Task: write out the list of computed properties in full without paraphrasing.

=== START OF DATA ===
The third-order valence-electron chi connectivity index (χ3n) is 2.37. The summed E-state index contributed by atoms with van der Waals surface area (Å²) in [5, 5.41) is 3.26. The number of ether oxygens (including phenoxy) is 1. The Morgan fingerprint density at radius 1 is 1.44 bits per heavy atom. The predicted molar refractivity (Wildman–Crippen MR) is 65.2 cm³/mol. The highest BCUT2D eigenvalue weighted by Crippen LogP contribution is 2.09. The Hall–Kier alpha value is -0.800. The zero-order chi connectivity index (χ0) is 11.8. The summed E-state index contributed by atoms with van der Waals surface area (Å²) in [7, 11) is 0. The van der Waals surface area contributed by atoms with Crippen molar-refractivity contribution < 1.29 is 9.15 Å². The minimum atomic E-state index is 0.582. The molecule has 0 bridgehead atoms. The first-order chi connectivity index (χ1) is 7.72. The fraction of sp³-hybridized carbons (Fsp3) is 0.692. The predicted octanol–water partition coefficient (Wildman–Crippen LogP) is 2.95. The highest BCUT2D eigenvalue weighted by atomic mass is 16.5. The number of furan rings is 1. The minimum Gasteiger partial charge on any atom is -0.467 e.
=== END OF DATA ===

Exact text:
The third-order valence-electron chi connectivity index (χ3n) is 2.37. The summed E-state index contributed by atoms with van der Waals surface area (Å²) in [5, 5.41) is 3.26. The number of ether oxygens (including phenoxy) is 1. The Morgan fingerprint density at radius 1 is 1.44 bits per heavy atom. The predicted molar refractivity (Wildman–Crippen MR) is 65.2 cm³/mol. The highest BCUT2D eigenvalue weighted by Crippen LogP contribution is 2.09. The Hall–Kier alpha value is -0.800. The zero-order chi connectivity index (χ0) is 11.8. The summed E-state index contributed by atoms with van der Waals surface area (Å²) in [7, 11) is 0. The van der Waals surface area contributed by atoms with Crippen molar-refractivity contribution < 1.29 is 9.15 Å². The minimum atomic E-state index is 0.582. The molecule has 0 bridgehead atoms. The first-order chi connectivity index (χ1) is 7.72. The fraction of sp³-hybridized carbons (Fsp3) is 0.692. The predicted octanol–water partition coefficient (Wildman–Crippen LogP) is 2.95. The highest BCUT2D eigenvalue weighted by atomic mass is 16.5. The number of furan rings is 1. The minimum Gasteiger partial charge on any atom is -0.467 e.